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This discussion is for comparisons of the sex scene in the book and the show, between Cersei and Jamie beside the body of their dead son, (Joffrey).

Please keep the discussion on topic, and try to avoid non relevant spoilers - I know it may be difficult not to talk about the impact of this scene on book characters, but please try.

Game of Thrones is a show where people do terrible things, but so are the books.
Previously there have been slight changes between the books and the show.

The books have the advantage of letting the reader know a characters thoughts, motivations and reactions.
The shows can't really do this and also some parts will never make it to screen because of time issues.

But in my opinion they changed the scene completely - and I am at a loss for why.

Here is the scene in the book:

She kissed him. A light kiss, the merest brush of her lips on his, but he could feel her tremble as he slid his arms around her. “I am not whole without you.”
There was no tenderness in the kiss he returned to her, only hunger. Her mouth opened for his tongue. “No,” she said weakly when his lips moved down her neck, “not here. The septons…”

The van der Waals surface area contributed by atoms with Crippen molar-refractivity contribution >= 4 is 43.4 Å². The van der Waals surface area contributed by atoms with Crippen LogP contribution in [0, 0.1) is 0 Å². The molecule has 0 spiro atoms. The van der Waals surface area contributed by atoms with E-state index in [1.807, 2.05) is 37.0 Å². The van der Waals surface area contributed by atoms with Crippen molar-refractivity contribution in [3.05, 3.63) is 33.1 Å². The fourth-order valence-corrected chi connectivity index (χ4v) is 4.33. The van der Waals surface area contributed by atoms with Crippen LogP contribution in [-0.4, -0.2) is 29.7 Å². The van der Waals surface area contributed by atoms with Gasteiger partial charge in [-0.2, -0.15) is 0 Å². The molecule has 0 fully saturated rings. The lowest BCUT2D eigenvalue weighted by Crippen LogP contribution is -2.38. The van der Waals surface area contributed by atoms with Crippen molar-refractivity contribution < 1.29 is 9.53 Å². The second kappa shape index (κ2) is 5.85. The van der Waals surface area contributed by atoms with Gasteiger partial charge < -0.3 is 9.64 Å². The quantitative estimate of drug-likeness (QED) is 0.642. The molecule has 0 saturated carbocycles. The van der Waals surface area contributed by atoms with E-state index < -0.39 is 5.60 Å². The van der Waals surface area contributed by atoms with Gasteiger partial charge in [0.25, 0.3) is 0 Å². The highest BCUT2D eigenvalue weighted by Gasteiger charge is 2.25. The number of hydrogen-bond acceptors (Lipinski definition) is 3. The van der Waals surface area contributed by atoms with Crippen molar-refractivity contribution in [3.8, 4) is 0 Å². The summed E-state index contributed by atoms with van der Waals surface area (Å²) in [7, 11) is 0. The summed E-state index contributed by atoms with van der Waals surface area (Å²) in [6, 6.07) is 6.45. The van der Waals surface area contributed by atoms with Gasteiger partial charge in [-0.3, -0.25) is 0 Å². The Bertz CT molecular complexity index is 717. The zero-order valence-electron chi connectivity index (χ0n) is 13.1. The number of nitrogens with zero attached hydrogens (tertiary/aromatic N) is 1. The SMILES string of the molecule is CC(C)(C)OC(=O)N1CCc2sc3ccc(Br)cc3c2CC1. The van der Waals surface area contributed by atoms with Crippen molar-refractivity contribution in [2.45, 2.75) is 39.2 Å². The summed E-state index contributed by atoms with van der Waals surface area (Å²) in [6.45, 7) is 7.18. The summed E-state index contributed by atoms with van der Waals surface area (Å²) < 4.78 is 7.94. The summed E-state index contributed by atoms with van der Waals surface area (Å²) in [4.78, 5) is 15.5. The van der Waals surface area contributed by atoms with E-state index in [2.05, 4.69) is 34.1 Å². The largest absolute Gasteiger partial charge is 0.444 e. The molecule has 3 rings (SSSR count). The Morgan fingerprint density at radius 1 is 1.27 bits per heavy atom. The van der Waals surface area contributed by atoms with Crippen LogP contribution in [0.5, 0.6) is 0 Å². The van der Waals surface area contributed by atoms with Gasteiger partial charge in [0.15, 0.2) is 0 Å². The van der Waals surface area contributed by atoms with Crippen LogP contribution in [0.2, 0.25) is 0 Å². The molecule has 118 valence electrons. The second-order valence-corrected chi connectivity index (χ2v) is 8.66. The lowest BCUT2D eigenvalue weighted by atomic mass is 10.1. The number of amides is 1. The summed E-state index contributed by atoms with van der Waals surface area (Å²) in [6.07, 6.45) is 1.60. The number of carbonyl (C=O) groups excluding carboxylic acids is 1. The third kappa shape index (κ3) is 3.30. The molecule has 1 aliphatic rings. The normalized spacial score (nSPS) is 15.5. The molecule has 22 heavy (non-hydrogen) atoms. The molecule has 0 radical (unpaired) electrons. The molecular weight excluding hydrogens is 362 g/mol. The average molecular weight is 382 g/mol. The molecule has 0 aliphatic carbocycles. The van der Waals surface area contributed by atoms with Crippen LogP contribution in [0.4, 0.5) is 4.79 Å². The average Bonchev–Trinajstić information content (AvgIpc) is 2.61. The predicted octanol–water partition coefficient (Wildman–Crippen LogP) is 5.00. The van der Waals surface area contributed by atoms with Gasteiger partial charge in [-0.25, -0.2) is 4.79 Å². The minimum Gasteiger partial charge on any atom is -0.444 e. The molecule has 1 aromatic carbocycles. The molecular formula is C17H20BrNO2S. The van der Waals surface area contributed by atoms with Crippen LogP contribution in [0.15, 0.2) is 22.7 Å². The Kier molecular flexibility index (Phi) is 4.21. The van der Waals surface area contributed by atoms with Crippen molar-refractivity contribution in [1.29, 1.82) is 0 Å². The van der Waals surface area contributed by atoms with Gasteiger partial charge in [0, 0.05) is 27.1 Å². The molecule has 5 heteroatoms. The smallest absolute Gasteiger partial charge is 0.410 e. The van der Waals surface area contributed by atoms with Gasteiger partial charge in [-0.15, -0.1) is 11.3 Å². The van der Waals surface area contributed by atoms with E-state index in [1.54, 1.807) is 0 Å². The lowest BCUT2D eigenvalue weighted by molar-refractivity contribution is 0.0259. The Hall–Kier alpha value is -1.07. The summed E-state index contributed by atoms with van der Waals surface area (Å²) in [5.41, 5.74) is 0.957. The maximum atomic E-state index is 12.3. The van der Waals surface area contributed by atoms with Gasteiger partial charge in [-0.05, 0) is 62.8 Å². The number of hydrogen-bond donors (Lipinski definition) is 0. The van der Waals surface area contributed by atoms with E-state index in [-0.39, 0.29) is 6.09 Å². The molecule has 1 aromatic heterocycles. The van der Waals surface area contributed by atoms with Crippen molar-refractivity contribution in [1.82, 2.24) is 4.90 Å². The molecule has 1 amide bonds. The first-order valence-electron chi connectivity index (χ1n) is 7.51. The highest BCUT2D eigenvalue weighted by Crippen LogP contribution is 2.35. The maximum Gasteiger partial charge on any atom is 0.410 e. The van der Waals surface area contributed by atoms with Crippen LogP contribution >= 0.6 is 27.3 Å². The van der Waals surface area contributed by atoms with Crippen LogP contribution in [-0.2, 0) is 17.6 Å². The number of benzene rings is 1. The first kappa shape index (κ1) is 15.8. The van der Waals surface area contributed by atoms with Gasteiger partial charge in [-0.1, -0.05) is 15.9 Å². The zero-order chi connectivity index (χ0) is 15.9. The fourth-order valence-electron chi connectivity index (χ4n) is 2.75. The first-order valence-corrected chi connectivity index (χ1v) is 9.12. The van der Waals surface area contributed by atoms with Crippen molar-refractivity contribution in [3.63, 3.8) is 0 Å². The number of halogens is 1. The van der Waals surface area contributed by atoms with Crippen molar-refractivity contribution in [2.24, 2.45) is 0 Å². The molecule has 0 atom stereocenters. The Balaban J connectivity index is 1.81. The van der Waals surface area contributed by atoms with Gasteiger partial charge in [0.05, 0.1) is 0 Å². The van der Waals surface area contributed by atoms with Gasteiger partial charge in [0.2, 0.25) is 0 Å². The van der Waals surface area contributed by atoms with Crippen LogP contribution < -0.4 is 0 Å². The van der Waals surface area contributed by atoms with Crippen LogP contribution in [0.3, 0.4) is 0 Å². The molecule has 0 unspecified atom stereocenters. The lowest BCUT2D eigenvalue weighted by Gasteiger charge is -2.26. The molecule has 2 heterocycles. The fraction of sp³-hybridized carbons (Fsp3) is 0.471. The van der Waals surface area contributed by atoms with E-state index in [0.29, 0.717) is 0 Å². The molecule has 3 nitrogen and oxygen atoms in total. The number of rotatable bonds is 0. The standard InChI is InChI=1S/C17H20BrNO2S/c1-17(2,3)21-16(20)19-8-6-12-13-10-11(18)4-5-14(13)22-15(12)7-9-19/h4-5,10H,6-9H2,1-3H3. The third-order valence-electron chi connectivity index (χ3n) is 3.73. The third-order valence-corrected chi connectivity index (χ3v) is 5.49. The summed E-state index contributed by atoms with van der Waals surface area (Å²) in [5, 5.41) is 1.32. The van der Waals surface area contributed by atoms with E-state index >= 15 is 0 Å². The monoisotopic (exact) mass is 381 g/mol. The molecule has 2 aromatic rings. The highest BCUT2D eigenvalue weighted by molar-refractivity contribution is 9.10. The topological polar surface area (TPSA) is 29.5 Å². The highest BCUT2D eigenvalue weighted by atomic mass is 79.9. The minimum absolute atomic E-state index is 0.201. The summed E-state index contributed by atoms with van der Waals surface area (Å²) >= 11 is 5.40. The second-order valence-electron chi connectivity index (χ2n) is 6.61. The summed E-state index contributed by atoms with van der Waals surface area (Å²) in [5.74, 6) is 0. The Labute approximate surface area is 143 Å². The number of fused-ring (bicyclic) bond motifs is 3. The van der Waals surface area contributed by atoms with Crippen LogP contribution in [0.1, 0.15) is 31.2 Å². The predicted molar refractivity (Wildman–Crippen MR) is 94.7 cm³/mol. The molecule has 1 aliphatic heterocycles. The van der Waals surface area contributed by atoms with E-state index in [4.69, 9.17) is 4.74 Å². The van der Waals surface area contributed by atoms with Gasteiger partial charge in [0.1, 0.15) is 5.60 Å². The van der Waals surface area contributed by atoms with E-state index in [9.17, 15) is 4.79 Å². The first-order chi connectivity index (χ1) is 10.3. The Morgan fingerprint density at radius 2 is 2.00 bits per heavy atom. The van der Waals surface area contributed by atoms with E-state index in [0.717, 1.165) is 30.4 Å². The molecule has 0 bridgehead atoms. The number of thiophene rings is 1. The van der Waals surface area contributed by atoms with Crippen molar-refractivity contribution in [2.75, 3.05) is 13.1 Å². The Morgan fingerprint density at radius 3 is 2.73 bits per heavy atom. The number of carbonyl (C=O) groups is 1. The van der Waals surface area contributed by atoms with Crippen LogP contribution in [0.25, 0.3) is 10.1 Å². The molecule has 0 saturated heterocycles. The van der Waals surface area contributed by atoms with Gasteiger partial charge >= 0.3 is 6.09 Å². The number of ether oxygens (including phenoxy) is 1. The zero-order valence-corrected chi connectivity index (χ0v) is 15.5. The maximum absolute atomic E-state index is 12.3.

“The Others can take the septons.” He kissed her again, kissed her silent, kissed her until she moaned. Then he knocked the candles aside and lifted her up onto the Mother’s altar, pushing up her skirts and the silken shift beneath. She pounded on his chest with feeble fists, murmuring about the risk, the danger, about their father, about the septons, about the wrath of gods. He never heard her. He undid his breeches and climbed up and pushed her bare white legs apart. One hand slid up her thigh and underneath her smallclothes. When he tore them away, he saw that her moon’s blood was on her, but it made no difference.

“Hurry,” she was whispering now, “quickly, quickly, now, do it now, do me now. Jaime Jaime Jaime.” Her hands helped guide him. “Yes,” Cersei said as he thrust, “my brother, sweet brother, yes, like that, yes, I have you, you’re home now, you’re home now, you’re home.” She kissed his ear and stroked his short bristly hair. Jaime lost himself in her flesh. He could feel Cersei’s heart beating in time with his own, and the wetness of blood and seed where they were joined.